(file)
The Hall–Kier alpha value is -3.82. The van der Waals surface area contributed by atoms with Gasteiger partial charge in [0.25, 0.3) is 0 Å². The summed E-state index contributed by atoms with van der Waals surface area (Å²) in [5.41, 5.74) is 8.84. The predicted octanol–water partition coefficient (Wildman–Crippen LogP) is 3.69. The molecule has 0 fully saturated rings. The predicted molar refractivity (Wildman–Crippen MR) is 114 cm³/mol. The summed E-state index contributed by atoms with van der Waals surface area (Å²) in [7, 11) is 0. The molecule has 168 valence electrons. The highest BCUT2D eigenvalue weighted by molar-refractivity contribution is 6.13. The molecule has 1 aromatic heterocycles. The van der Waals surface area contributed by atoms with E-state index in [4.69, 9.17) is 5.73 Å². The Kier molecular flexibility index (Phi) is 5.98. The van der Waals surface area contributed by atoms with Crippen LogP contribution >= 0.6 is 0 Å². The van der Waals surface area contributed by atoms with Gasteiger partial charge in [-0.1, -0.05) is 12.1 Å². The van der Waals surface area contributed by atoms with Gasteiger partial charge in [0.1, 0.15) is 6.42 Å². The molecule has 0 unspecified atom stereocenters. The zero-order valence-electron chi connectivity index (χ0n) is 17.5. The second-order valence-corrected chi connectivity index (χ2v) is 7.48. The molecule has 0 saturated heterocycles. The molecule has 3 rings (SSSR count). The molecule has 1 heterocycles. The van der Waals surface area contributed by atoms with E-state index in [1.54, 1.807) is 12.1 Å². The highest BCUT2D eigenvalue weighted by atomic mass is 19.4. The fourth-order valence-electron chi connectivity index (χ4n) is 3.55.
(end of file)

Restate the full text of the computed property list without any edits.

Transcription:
The Hall–Kier alpha value is -3.82. The van der Waals surface area contributed by atoms with Gasteiger partial charge in [0.25, 0.3) is 0 Å². The summed E-state index contributed by atoms with van der Waals surface area (Å²) in [5.41, 5.74) is 8.84. The predicted octanol–water partition coefficient (Wildman–Crippen LogP) is 3.69. The molecule has 0 fully saturated rings. The predicted molar refractivity (Wildman–Crippen MR) is 114 cm³/mol. The summed E-state index contributed by atoms with van der Waals surface area (Å²) in [7, 11) is 0. The molecule has 168 valence electrons. The highest BCUT2D eigenvalue weighted by molar-refractivity contribution is 6.13. The molecule has 1 aromatic heterocycles. The van der Waals surface area contributed by atoms with E-state index in [4.69, 9.17) is 5.73 Å². The Kier molecular flexibility index (Phi) is 5.98. The van der Waals surface area contributed by atoms with Crippen LogP contribution >= 0.6 is 0 Å². The van der Waals surface area contributed by atoms with Gasteiger partial charge in [-0.1, -0.05) is 12.1 Å². The van der Waals surface area contributed by atoms with Gasteiger partial charge in [0.1, 0.15) is 6.42 Å². The molecule has 0 unspecified atom stereocenters. The zero-order valence-electron chi connectivity index (χ0n) is 17.5. The second-order valence-corrected chi connectivity index (χ2v) is 7.48. The molecule has 0 saturated heterocycles. The molecule has 3 rings (SSSR count). The molecule has 1 heterocycles. The van der Waals surface area contributed by atoms with E-state index in [1.54, 1.807) is 12.1 Å². The highest BCUT2D eigenvalue weighted by atomic mass is 19.4. The fourth-order valence-electron chi connectivity index (χ4n) is 3.55.